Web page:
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Description

Count how many occurrences there are of the digit 1 between two given numbers \$[a, b]\$, inclusive.

For example, from 1 to 100 it should be 21:

1, 10, 11, 12, 13, 14, 15, 16, 17, 18, 19, 21, 31, 41, 51, 61, 71, 81, 91, 100

The number 1 is repeated 21 times.

Rules

  1. Each number in the input list is guaranteed is an integer in the range \$0 \leq a \leq b < 2^{32}\$.
  2. The shortest answer in bytes wins.

Test cases

[1, 100] -> 21
[11, 200] -> 138
[123, 678] -> 182

Example

Here is my code using bash

eval echo {$1..$2}|grep -o 1|wc -l
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  • 2
    \$\begingroup\$ @Giuseppe, close, yeah. But the one I'm thinking of definitely took no input and used decimal, not binary. Obviously, it was a terrible challenge but, if I can find it, it's a definite dupe target. It's also extremely likely that my stupid broken brain is lying to me and no such challenge exists! \$\endgroup\$
    – Shaggy
    Commented Aug 6, 2020 at 21:50
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    \$\begingroup\$ @Shaggy I also definitely remember that challenge. \$\endgroup\$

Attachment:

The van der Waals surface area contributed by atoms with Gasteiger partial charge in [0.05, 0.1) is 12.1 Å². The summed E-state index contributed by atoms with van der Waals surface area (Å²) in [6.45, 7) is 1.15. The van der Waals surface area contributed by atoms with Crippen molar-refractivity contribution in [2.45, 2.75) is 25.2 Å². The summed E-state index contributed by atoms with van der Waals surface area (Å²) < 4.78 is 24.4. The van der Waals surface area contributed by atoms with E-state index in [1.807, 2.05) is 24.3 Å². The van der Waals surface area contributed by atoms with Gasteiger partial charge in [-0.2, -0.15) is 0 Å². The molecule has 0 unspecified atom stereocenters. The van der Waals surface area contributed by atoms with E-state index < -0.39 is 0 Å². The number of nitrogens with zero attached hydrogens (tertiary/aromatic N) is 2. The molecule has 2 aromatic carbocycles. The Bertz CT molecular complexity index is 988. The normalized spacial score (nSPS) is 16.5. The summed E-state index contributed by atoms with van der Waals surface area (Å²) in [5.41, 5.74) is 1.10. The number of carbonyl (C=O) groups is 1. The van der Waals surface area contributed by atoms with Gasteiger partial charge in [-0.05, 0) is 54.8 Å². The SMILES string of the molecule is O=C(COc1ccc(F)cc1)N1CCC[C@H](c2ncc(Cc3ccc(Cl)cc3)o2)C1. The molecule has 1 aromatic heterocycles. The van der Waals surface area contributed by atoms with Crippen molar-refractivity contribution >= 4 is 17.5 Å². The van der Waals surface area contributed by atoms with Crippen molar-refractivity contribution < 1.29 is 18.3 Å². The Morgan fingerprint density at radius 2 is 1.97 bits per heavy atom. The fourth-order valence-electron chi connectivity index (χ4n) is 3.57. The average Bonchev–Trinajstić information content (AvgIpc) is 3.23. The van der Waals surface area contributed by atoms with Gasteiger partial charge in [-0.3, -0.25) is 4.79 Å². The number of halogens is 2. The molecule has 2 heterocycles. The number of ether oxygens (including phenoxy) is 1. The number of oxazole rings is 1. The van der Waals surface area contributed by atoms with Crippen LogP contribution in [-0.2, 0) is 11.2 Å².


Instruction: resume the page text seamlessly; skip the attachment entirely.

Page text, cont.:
– xnor
    Commented Aug 7, 2020 at 3:47
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    \$\begingroup\$ are we to assume base-10 only? \$\endgroup\$ Commented Aug 7, 2020 at 11:25
  • 3
    \$\begingroup\$ Is the eval needed in your example? \$\endgroup\$
    – CSM
    Commented Aug 7, 2020 at 18:29
  • 1
    \$\begingroup\$ you can also directly use grep -c 1 instead of grep -o 1| wc -l. \$\endgroup\$ Commented Aug 8, 2020 at 5:57

51 Answers 51

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Arn, 18 14 bytes

÷|˶‘○Øî9þæEƥ"

Explanation

Unpacked:

+\${=1}((1=>):|c

Ungolfed:

+\ Fold with addition
  ${ Filter with block
    =1 Equals one
  }
  (
    (
      1=> Range [1, in]
    )